Parenting Risk Why Adventure?

Is this Ridiculous Cotton Wool Parenting?

Boy cycling solo amongst daffodils
Written by Kirstie Pelling

 Am I a Ridiculous Cotton Wool Mum?

I know it’s my job to let go, but it’s not as easy as it sounds. I mean how do you know when they’re old enough to do something on their own anyway. How do you deal with differing opinions about that within the family? And how do you deal with the feelings that go along with the whole business? 

Boy with his bicycle

What age is old enough to go solo?

 Is this cotton wool parenting?

“It’s fine. Go to your poetry evening. Matthew can cycle to scouts.”

“No, he can’t.”

“Why not?”

“He’s too young.”
It’s a familiar argument in our house and poses a familiar question. How old is old enough for the kids to do anything? In my book, it’s better to be safe than sorry every time. If I’m with them then I’m happy for them to take risks and act independently. I’m delighted for them to cycle across Europe, scale high peaks, and sail across a loch in a leaky boat. If I’m with them I can keep in control, assess the level of risk and protect them if it all goes pear shaped. Or so I kid myself.

Family Sailing

I’m happy to take risks (well, some risks) when I’m there to supervise

What is too young?

“Too young? He’s ten years old. Are you still going to be holding his hand when he goes to secondary school?” Stuart cries.

He’s interrupted by the door. It’s some of Cameron’s friends wanting him to go out to play. This is a recent occurrence and one that also makes me feel uncomfortable.

“Tell me where you are going?” I interrogate them.

“To the playground,” they reply.

“Just the playground and no further. And he’s not to go on the zip wire and needs to be back in half an hour,” I brief them.

“We know,” they shrug. We have the same conversation every day. Meanwhile Cameron is out of the house like a skinny streak of lightening.

“Let me do your laces,” I trail off as Stuart raises his eyebrows.

“What age does he have to be to do his own laces?”

Boy reaching for zipwire

But how do you know when they ready to go solo?

If anything happens….

Fed up of where this is going, I decide to call his bluff. “Ok then, Matthew can cycle to scouts but if anything happens to him it’s on your head,” I say.  It’s just like lighting a twig and watching the fire sweep through the forest.

“So because we agree to let him go to scouts on his own, a simple journey involving one main road, two cows and an allotment, I’m forever to blame if a drunk driver decides to go to the shop for another can of Stella? Stuart is angry. It’s a part of the argument that always makes him angry. I’m starting to feel like a hamster in wheel, going round and round in circles. I know without a doubt that he’s about to say I’m a ridiculous cotton wool mum.

“You’re a ridiculous cotton wool mum.”

Now he’ll mention all the things Matthew has achieved in his short life thanks to me letting go of the stranglehold I apparently have on him.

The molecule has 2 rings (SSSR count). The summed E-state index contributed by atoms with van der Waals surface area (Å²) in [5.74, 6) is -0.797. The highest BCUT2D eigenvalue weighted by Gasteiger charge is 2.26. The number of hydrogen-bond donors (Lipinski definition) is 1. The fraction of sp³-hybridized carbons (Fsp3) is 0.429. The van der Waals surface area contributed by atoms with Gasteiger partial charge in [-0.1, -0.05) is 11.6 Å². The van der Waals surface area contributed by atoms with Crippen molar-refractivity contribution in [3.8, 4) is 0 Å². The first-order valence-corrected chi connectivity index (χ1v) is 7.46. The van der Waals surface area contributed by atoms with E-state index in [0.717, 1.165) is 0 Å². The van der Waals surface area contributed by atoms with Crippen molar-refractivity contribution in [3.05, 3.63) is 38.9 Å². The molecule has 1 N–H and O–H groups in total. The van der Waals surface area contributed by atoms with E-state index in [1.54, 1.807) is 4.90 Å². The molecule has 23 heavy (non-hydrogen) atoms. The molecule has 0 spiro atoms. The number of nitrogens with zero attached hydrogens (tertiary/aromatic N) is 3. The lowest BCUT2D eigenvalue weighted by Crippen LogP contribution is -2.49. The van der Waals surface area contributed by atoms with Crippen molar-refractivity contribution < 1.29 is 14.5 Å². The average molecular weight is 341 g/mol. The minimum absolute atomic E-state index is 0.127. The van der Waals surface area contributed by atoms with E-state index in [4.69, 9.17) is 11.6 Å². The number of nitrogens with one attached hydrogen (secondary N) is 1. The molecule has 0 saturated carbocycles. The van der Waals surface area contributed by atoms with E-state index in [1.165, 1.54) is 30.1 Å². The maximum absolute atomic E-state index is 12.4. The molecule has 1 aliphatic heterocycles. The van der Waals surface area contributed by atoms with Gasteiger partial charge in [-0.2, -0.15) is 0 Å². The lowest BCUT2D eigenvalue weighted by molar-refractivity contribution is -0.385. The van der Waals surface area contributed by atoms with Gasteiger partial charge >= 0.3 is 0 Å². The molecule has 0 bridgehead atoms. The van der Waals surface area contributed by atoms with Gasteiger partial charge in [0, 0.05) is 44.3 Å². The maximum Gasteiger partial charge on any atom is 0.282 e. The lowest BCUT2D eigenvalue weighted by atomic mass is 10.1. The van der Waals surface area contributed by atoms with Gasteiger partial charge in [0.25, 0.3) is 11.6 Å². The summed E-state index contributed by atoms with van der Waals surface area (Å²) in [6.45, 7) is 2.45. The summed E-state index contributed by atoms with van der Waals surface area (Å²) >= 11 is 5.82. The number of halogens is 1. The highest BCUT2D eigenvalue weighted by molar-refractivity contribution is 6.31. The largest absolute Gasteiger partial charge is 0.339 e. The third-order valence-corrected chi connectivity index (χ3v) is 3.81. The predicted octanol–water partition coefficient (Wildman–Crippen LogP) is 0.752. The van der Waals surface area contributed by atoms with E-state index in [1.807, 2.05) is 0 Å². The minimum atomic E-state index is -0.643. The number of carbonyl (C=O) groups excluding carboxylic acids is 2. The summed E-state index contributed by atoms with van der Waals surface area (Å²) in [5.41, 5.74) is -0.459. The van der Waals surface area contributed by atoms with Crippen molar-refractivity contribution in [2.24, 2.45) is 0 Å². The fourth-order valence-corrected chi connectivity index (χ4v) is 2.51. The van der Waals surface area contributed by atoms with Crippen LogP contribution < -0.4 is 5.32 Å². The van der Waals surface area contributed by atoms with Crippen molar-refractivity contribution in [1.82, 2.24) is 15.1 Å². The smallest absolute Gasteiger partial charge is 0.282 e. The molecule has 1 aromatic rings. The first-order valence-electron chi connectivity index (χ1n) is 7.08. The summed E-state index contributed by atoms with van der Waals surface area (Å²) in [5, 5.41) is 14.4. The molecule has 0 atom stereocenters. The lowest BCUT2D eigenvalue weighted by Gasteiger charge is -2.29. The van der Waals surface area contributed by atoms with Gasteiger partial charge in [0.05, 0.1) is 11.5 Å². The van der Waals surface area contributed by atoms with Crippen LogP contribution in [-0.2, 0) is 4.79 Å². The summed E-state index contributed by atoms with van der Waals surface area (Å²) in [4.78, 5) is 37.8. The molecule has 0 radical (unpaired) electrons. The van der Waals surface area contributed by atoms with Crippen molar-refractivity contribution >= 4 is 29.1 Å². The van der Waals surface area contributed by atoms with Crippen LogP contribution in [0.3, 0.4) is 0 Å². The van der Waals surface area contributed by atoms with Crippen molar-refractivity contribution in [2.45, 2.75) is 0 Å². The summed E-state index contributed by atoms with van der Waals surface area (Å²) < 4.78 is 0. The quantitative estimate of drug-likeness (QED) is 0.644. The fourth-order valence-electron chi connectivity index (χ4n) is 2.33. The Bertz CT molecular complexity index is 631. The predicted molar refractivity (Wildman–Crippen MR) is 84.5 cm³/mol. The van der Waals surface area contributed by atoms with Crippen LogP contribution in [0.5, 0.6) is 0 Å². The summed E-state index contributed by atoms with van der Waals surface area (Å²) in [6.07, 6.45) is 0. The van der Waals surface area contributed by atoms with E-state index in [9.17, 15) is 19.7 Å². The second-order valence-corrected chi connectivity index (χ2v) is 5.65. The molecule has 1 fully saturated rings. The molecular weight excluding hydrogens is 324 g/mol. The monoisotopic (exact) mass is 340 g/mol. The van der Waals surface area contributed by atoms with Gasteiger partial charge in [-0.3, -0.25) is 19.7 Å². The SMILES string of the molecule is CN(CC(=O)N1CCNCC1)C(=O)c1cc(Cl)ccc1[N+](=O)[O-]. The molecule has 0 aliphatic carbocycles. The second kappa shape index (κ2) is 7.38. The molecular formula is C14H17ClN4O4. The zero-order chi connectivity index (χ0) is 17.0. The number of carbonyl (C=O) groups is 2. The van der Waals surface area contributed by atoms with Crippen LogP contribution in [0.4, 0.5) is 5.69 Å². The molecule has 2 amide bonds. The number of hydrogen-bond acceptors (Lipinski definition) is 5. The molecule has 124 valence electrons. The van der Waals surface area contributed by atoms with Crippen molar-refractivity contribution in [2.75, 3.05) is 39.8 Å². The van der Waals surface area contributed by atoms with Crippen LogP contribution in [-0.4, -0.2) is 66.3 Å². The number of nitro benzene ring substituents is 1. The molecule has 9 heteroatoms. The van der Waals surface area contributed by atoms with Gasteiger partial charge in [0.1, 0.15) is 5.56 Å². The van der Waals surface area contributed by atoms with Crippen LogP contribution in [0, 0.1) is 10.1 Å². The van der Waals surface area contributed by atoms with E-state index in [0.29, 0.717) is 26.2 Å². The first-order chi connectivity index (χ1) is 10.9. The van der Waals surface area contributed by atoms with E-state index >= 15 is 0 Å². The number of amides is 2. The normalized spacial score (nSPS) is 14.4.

“He’s just cycled across Europe with us for God’s sake. 1200 miles. And you won’t let him bike down the road to scouts. In a rural village. In the daylight?”

“He still makes silly mistakes.”

“And how will he learn unless he makes them?”

“He could make them with me! How can I go off to a poetry evening and listen to people wandering lonely as a cloud when a black cloud of impending Matthew doom is hanging over my own head.”

“What black cloud of Matthew doom?” says Matthew, wandering in with a half eaten apple.”

“It’s just Mum being paranoid again,” says Stuart

“I’m supposed to be paranoid. That’s part of my job!”

Boy cycling on trail in Holland

I know it’s my job to cut the reins and let them go free, but..

I know it’s my job to let go, but..

Yet, at heart I know it’s not. I know it’s my job to cut loose the old restraints and give him more freedom. It’s just after 10 years this is incredibly hard to do. But this issue is going to come up again and again and we are forcing ourselves to become stereotypes; the risk taking father versus the cotton wool mother. As we head into the teenage years it’s going to end up driving us apart and if we’re not careful we’re going to turn into a bad remake of Kramer vs Kramer.

Read more cotton wool stories…

About the author

Kirstie Pelling

Kirstie is the Editor of The Family Adventure Project. A professional writer and poet, she's the creative and journalistic force behind many of the stories and features published here. She's a co-founder and co-director of The Family Adventure Project and also works as the #poetinmotion producing and performing poetry for print, video and live performance.


  • It’s a fine balance between being overprotective and not protective enough, isn’t it? I have a nine year-old daughter, so the question of going further and doing more on her own comes up in our house, too. The funny thing about my situation, is that the conversation happens with her! I try to encourage her to be more independent – go further and do more WITHOUT me. But she still wants mum to walk her to school, which is literally around one corner in a quiet suburban neighbourhood, with a crossing guard at the one place she actually has to cross the (not-so-busy) street. Sigh. We do the best we can and it’s always a learning curve. But I do tend to have the same way of thinking as your husband. They will never learn if they are not given the freedom to experience things on their own. Your discomfort now will give him important skills as he grows older… the skills to think on his own, to be independent.

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